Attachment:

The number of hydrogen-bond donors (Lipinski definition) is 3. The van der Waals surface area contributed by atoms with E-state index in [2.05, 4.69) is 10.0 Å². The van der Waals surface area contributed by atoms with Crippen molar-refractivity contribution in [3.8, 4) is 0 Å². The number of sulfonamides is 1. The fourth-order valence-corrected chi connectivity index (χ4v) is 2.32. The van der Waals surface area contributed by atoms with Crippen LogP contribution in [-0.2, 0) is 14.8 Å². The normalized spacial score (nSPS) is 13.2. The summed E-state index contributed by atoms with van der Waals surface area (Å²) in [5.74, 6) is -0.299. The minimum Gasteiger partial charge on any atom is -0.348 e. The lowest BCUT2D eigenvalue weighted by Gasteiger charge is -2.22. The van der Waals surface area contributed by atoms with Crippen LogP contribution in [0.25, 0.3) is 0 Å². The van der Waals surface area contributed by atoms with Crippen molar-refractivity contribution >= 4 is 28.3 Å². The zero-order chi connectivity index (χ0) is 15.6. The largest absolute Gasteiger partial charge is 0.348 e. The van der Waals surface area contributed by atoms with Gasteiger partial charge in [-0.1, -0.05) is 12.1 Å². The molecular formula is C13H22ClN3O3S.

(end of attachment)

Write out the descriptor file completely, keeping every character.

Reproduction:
The number of hydrogen-bond donors (Lipinski definition) is 3. The van der Waals surface area contributed by atoms with E-state index in [2.05, 4.69) is 10.0 Å². The van der Waals surface area contributed by atoms with Crippen molar-refractivity contribution in [3.8, 4) is 0 Å². The number of sulfonamides is 1. The fourth-order valence-corrected chi connectivity index (χ4v) is 2.32. The van der Waals surface area contributed by atoms with Crippen LogP contribution in [-0.2, 0) is 14.8 Å². The normalized spacial score (nSPS) is 13.2. The summed E-state index contributed by atoms with van der Waals surface area (Å²) in [5.74, 6) is -0.299. The minimum Gasteiger partial charge on any atom is -0.348 e. The lowest BCUT2D eigenvalue weighted by Gasteiger charge is -2.22. The van der Waals surface area contributed by atoms with Crippen LogP contribution in [0.25, 0.3) is 0 Å². The van der Waals surface area contributed by atoms with Crippen molar-refractivity contribution >= 4 is 28.3 Å². The zero-order chi connectivity index (χ0) is 15.6. The largest absolute Gasteiger partial charge is 0.348 e. The van der Waals surface area contributed by atoms with Gasteiger partial charge in [-0.1, -0.05) is 12.1 Å². The molecular formula is C13H22ClN3O3S.